Judge rules against DOJ’s push for Jan. 6 evidence database

Chief Judge Beryl Howell of the U.S. District Court for the District of Columbia ruled against a request to allow the creation of a database of evidence on the Jan. 6 Capitol Hill breach, according to The Epoch Times

The judge ruled against the Department of Justice’s request, which included a plan to use a private contractor to populate the database.

According to the Epoch Times report, the DOJ requested approval to provide grand jury material to Deloitte Financial Advisory Services due to federal rules that block disclosure of such materials to all but public government entities.

“Undoubtedly, the government has a genuine need for the highly technical expertise offered by Deloitte to provide litigation support and process efficiently the cumbersome myriad forms of electronic data collected in investigating the Capitol attack,” the judge wrote in a 54-page opinion.

In their argument the Biden administration DOJ leaned on exceptions that are sometimes made, including those that could consider Deloitte government personnel.

“The department explained that the lack of a centralized entity to handle all the evidence would threaten ‘to slow the discovery process, delay contemplated trial proceedings, and undermine the considerable benefits of having a single, secure, searchable database for discovery materials,'” the Times reported.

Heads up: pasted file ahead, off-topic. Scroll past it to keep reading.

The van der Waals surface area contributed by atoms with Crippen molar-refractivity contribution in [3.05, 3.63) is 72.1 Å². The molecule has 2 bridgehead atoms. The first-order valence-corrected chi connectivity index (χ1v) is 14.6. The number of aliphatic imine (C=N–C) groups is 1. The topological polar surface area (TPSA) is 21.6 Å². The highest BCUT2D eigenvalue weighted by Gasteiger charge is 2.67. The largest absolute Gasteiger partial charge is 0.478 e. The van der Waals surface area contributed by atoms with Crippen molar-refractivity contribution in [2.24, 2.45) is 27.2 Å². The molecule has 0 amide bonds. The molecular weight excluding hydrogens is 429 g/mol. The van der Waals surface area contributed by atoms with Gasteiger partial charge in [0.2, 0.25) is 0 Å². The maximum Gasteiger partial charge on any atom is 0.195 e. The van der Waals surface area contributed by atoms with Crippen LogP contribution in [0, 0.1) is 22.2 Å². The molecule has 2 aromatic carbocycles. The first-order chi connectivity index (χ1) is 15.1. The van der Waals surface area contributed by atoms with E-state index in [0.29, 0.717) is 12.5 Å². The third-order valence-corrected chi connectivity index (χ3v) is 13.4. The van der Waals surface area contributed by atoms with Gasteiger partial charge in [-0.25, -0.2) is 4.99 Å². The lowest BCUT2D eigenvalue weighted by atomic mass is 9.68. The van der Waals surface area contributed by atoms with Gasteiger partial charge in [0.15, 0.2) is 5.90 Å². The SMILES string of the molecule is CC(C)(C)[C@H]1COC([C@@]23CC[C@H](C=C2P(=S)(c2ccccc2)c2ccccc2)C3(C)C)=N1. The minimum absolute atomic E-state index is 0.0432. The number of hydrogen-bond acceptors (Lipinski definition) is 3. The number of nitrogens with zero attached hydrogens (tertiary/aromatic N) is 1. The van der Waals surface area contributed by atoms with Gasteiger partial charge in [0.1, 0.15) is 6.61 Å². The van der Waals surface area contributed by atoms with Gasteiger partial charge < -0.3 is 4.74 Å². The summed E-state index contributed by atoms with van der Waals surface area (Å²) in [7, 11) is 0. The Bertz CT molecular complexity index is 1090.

Howell agreed that the government does need Deloitte’s help in this case, however, he disagreed with their assertion, saying that the definition of public government entity “cannot be stretched to include a private contractor such as Deloitte, no matter how compelling the need for disclosure may be.”

The Jan. 6 Captiol Hill riot case is still at the forefront of many minds considering that more than 500 individuals nationwide have been charged with crimes and misdemeanors in connection with the event.

The Epoch Times reported on the sheer breath of what has been gathered about those who participated, including evidence that includes a staggering amount of information many might have considered private.

Included in the sweep is includes video footage, social media posts, device location history and cellphone tower data for hundreds of devices located at the Capitol at the time of the breach.

The DOJ hired Deloitte on May 28, 2021 to help them handle the massive data trove, looking for assistance in producing exculpatory evidence to defense attorneys, according to the Times.

The publication stated that this investigation is the largest in American history, both in terms of the number of defendants prosecuted and the nature and volume of the evidence,” and includes information obtained using more than 6,000 grand jury subpoenas.

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